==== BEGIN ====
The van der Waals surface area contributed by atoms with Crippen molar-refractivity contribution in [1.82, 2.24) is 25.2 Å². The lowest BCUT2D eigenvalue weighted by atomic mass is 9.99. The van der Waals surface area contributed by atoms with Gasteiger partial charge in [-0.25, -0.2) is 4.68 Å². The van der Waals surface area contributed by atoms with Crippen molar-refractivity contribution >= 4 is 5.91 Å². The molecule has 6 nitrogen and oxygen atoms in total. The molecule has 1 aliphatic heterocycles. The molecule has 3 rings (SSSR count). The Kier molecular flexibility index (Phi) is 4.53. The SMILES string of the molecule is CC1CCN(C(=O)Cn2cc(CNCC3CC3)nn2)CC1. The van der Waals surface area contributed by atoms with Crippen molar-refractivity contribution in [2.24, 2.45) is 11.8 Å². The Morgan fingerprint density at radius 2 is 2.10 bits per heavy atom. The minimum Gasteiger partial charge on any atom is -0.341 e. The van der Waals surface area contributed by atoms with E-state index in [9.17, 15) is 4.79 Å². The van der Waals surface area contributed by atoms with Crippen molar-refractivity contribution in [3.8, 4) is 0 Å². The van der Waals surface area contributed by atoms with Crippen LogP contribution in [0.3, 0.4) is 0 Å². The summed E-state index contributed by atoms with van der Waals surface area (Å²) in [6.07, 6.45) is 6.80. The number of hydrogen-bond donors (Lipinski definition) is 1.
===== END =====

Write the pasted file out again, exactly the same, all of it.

The van der Waals surface area contributed by atoms with Crippen molar-refractivity contribution in [1.82, 2.24) is 25.2 Å². The lowest BCUT2D eigenvalue weighted by atomic mass is 9.99. The van der Waals surface area contributed by atoms with Gasteiger partial charge in [-0.25, -0.2) is 4.68 Å². The van der Waals surface area contributed by atoms with Crippen molar-refractivity contribution >= 4 is 5.91 Å². The molecule has 6 nitrogen and oxygen atoms in total. The molecule has 1 aliphatic heterocycles. The molecule has 3 rings (SSSR count). The Kier molecular flexibility index (Phi) is 4.53. The SMILES string of the molecule is CC1CCN(C(=O)Cn2cc(CNCC3CC3)nn2)CC1. The van der Waals surface area contributed by atoms with Crippen molar-refractivity contribution in [2.24, 2.45) is 11.8 Å². The Morgan fingerprint density at radius 2 is 2.10 bits per heavy atom. The minimum Gasteiger partial charge on any atom is -0.341 e. The van der Waals surface area contributed by atoms with E-state index in [9.17, 15) is 4.79 Å². The van der Waals surface area contributed by atoms with Crippen molar-refractivity contribution in [3.8, 4) is 0 Å². The van der Waals surface area contributed by atoms with Crippen LogP contribution in [0.3, 0.4) is 0 Å². The summed E-state index contributed by atoms with van der Waals surface area (Å²) in [6.07, 6.45) is 6.80. The number of hydrogen-bond donors (Lipinski definition) is 1.